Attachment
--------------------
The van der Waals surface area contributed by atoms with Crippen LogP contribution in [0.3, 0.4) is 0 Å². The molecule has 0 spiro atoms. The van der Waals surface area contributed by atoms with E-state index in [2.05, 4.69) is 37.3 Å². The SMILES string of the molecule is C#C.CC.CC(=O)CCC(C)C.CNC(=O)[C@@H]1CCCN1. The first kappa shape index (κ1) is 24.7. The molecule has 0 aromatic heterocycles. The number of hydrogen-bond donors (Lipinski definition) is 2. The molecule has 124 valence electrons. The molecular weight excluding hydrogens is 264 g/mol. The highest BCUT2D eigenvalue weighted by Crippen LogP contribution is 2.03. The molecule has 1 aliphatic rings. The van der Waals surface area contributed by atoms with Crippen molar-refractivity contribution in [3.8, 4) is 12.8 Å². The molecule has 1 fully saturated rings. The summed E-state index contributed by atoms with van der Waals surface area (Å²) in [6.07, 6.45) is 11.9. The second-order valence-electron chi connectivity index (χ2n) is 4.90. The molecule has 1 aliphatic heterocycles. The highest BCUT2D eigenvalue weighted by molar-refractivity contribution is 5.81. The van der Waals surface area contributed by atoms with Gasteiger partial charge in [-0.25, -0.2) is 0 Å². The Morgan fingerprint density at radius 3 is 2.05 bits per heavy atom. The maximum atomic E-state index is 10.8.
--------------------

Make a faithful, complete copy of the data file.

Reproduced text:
The van der Waals surface area contributed by atoms with Crippen LogP contribution in [0.3, 0.4) is 0 Å². The molecule has 0 spiro atoms. The van der Waals surface area contributed by atoms with E-state index in [2.05, 4.69) is 37.3 Å². The SMILES string of the molecule is C#C.CC.CC(=O)CCC(C)C.CNC(=O)[C@@H]1CCCN1. The first kappa shape index (κ1) is 24.7. The molecule has 0 aromatic heterocycles. The number of hydrogen-bond donors (Lipinski definition) is 2. The molecule has 124 valence electrons. The molecular weight excluding hydrogens is 264 g/mol. The highest BCUT2D eigenvalue weighted by Crippen LogP contribution is 2.03. The molecule has 1 aliphatic rings. The van der Waals surface area contributed by atoms with Crippen molar-refractivity contribution in [3.8, 4) is 12.8 Å². The molecule has 1 fully saturated rings. The summed E-state index contributed by atoms with van der Waals surface area (Å²) in [6.07, 6.45) is 11.9. The second-order valence-electron chi connectivity index (χ2n) is 4.90. The molecule has 1 aliphatic heterocycles. The highest BCUT2D eigenvalue weighted by molar-refractivity contribution is 5.81. The van der Waals surface area contributed by atoms with Gasteiger partial charge in [-0.25, -0.2) is 0 Å². The Morgan fingerprint density at radius 3 is 2.05 bits per heavy atom. The maximum atomic E-state index is 10.8.